While standard solar cells are good at generating electricity, they aren’t as good at generating heat. However, a researcher at Michigan Technological University has created a solar cell that is good at both making electricity and capturing heat in order to warm your home and your water. Joshua Pearce, an associate professor of materials science and engineering, teamed up with Kunal Girotra from ThinSilicon in California and Michael Pathak and Stephen Harrison from Queen’s University in Canada to create the cells.
Solar photovoltaic thermal energy systems (PVTs) are capable of generating both electricity and heat; however they are much less efficient at generating heat than a stand-alone solar thermal collector. This is because the crystalline silicon that makes up these solar cells generates the most electricity at low temperatures, a problem for capturing heat. And although solar thermal applications are effective in capturing heat, the PVT systems can take up most of the space on a roof and leave no room for the thermal devices.
Pearce and his team have created new solar panels out of amorphous silicon, or thin-film silicon, instead of the standard crystalline silicon. This type of silicon does not have the capability of creating as much electricity; however they are lighter, flexible, cheaper and have a greener footprint. The problem with using this material in the past has been its vulnerability to something known as the Staebler-Wronski effect.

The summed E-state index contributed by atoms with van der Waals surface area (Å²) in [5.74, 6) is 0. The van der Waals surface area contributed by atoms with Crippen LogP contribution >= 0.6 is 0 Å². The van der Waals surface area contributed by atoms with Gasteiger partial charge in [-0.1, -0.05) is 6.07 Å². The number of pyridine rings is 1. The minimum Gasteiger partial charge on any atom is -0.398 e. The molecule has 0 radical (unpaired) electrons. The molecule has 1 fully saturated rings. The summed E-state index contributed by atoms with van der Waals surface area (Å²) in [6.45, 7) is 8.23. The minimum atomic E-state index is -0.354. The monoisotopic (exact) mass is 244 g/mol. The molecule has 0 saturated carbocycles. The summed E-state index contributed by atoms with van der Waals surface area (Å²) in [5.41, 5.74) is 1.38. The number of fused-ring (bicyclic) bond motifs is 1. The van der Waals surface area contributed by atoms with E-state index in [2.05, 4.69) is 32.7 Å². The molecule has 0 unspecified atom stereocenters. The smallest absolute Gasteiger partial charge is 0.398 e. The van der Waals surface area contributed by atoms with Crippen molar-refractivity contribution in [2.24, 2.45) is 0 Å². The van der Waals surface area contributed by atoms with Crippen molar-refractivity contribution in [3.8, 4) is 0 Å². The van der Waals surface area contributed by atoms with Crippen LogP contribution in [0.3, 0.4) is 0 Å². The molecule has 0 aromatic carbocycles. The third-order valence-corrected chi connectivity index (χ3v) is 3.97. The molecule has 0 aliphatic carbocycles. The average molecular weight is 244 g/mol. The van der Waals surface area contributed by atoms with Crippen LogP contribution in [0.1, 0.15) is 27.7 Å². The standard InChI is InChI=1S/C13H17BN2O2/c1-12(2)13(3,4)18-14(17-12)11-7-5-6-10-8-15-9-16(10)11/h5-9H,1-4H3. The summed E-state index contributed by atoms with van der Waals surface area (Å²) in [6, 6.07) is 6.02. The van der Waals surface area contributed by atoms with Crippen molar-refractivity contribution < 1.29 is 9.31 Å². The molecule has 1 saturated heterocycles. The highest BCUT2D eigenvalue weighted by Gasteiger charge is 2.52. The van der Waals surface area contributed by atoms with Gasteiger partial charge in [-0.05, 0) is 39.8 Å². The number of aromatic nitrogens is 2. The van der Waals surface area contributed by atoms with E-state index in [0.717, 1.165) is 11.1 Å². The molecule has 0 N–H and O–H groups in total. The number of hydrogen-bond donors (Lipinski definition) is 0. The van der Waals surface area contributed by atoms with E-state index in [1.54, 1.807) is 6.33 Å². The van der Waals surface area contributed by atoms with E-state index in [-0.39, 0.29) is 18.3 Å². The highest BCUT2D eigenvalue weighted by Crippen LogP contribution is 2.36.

“That means that their efficiency drops when you expose them to light—pretty much the worst possible effect for a solar cell,” Pearce explains.
But by incorporating thin-film silicon into a new type of PVT, Pearce and his team were able to figure out a way around the effect. They found that by heating the material to temperatures near the boiling point of water, they were able to create thicker cells that overcame the Staebler-Wronski effect. After applying the silicon to solar thermal energy collectors, they were able to increase the electrical efficiency by more than 10%. This means that a PVT system made with thin-film silicon would have increased thermal and electrical capture, so both types of energy could be generated with one system.
“They give you the most usable solar energy per square foot of roof space,” Pearce said. “I think that 20 years from now, every roof will be made of integrated PVT.”